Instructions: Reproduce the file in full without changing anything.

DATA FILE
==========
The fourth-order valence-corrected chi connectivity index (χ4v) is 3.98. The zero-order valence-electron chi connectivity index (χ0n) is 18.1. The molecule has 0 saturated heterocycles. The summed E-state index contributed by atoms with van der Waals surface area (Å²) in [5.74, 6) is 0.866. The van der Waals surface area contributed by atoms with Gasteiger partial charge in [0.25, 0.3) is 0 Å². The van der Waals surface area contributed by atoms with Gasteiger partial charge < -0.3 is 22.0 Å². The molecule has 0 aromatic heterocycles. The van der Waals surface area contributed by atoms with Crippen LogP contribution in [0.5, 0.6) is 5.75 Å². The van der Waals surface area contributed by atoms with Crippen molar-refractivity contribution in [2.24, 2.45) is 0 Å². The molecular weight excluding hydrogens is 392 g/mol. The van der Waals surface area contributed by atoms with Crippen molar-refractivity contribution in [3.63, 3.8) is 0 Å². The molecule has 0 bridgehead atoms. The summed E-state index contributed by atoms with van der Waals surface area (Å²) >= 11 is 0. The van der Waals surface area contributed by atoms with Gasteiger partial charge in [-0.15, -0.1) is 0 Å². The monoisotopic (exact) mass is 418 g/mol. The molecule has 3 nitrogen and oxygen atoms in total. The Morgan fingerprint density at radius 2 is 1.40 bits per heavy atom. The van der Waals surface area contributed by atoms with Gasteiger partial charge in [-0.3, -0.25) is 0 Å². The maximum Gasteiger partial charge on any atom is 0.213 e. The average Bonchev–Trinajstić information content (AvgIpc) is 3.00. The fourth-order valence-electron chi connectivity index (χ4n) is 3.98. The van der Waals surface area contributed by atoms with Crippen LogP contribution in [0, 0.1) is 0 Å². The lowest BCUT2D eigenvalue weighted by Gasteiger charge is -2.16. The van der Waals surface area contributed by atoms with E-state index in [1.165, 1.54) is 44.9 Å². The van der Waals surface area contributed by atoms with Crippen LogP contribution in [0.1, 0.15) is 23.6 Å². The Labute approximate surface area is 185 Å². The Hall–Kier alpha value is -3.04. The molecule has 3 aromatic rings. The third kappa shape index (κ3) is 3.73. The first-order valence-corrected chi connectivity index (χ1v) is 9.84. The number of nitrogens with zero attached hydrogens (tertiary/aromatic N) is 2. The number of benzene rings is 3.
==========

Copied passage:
The fourth-order valence-corrected chi connectivity index (χ4v) is 3.98. The zero-order valence-electron chi connectivity index (χ0n) is 18.1. The molecule has 0 saturated heterocycles. The summed E-state index contributed by atoms with van der Waals surface area (Å²) in [5.74, 6) is 0.866. The van der Waals surface area contributed by atoms with Gasteiger partial charge in [0.25, 0.3) is 0 Å². The van der Waals surface area contributed by atoms with Gasteiger partial charge < -0.3 is 22.0 Å². The molecule has 0 aromatic heterocycles. The van der Waals surface area contributed by atoms with Crippen LogP contribution in [0.5, 0.6) is 5.75 Å². The van der Waals surface area contributed by atoms with Crippen molar-refractivity contribution in [2.24, 2.45) is 0 Å². The molecular weight excluding hydrogens is 392 g/mol. The van der Waals surface area contributed by atoms with Crippen molar-refractivity contribution in [3.63, 3.8) is 0 Å². The molecule has 0 bridgehead atoms. The summed E-state index contributed by atoms with van der Waals surface area (Å²) >= 11 is 0. The van der Waals surface area contributed by atoms with Gasteiger partial charge in [-0.15, -0.1) is 0 Å². The monoisotopic (exact) mass is 418 g/mol. The molecule has 3 nitrogen and oxygen atoms in total. The Morgan fingerprint density at radius 2 is 1.40 bits per heavy atom. The van der Waals surface area contributed by atoms with Gasteiger partial charge in [-0.3, -0.25) is 0 Å². The maximum Gasteiger partial charge on any atom is 0.213 e. The average Bonchev–Trinajstić information content (AvgIpc) is 3.00. The fourth-order valence-electron chi connectivity index (χ4n) is 3.98. The van der Waals surface area contributed by atoms with Crippen LogP contribution in [0, 0.1) is 0 Å². The lowest BCUT2D eigenvalue weighted by Gasteiger charge is -2.16. The van der Waals surface area contributed by atoms with E-state index in [1.165, 1.54) is 44.9 Å². The van der Waals surface area contributed by atoms with Crippen LogP contribution in [0.1, 0.15) is 23.6 Å². The Labute approximate surface area is 185 Å². The Hall–Kier alpha value is -3.04. The molecule has 3 aromatic rings. The third kappa shape index (κ3) is 3.73. The first-order valence-corrected chi connectivity index (χ1v) is 9.84. The number of nitrogens with zero attached hydrogens (tertiary/aromatic N) is 2. The number of benzene rings is 3.